CG: No the making the film did not seem like it was subversive. Making it felt like it was the proper sort of questioning filmmaking that I had believed would be the standard in the industry at that time. It was a relatively fast four week shoot and it was an excellent screenplay so it was good to work on that film.
SI: What was your first response to the story and our character?
CG: When I first read the screenplay and heard what it was about a high school student who killed his girlfriend my inclination was to want to play that killer character Samson. I read the screenplay focusing on that character, but somehow it was not something I was that interested in. The filmmakers had wanted me to look at Layne. I had put the screenplay down after looking at the role of Samson. My girlfriend at the time was an actress and she read the screenplay and said I would be really good as Layne and that it was a really good role. So I read the screenplay with that character in mind and realized there was a certain sound of the dialogue that I was familiar with and had grown up hearing and knowing and that if Layne’s dialogue was spoken in the particular dialect it would have a good humor and dynamic for the character specifically and the film generally.
SI: What excited (or scared) you most about playing such a morally ambiguous character?
CG: The way Layne was written on the original screen page was not morally ambiguous at all. On the page it seemed apparent that Layne’s primary motivation was to save his friend from the police. In that sense on the page Layne has a strict moral sense that his friend should be stood up for. Actually the element that probably makes the character feel morally ambiguous was an intentions switch I made on the character. The intention switch I made was that what Layne actually wanted was the attention saving his friend would cause himself. That intention switch is probably what comes off as selfish and perhaps morally ambiguous. The character could have been played as someone who’s genuine main intention was to save his friend and the actions of playing the character with that intention as written on the page would give a radically different performance that as you put it would feel less morally ambiguous.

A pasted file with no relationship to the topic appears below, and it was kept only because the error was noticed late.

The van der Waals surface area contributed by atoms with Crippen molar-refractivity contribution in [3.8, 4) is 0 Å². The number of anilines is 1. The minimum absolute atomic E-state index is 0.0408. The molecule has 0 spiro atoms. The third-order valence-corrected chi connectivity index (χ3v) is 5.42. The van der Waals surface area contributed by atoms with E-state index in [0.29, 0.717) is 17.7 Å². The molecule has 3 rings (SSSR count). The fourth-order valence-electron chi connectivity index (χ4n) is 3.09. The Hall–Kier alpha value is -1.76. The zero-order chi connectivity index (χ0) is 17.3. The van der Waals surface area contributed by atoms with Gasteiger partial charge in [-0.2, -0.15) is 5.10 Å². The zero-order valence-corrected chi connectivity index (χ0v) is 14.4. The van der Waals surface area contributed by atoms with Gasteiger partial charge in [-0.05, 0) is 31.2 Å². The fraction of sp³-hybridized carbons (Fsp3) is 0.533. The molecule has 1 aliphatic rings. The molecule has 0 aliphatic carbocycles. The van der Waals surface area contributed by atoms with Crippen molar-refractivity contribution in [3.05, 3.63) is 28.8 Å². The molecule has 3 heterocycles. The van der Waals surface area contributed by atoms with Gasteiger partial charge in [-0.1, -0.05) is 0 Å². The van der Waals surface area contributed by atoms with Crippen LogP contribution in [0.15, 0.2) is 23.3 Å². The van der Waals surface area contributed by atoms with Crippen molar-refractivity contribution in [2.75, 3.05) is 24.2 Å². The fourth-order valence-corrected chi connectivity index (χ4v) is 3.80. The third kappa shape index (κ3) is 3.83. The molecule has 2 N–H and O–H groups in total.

SI: Did it feel like a particular stretch at the time to play someone with so much social influence and power as opposed to the fringe-dwellers you’ve often gravitated toward?
CG: No. When you say that I have gravitated towards fringe dwelling characters it is not quite accurate. Perhaps I have been offered more of that type of character and not necessarily that I have sought them out. I am very comfortable playing characters that have social influence, but I am not often offered those roles.
SI: What themes and ideas about the secret lives of the teenagers in River’s Edge do you think most account for its enduring resonance with audiences and its cult film status?
CG: For me River’s Edge has less to do with teenagers and more to do with good solid story structure. It was a good screenplay and then Tim Hunter cast all of the characters well.
SI: What were the films you watched growing up that most truthfully captured the intensity and casual cruelty and loyalty particular to teen relationships and social dynamics?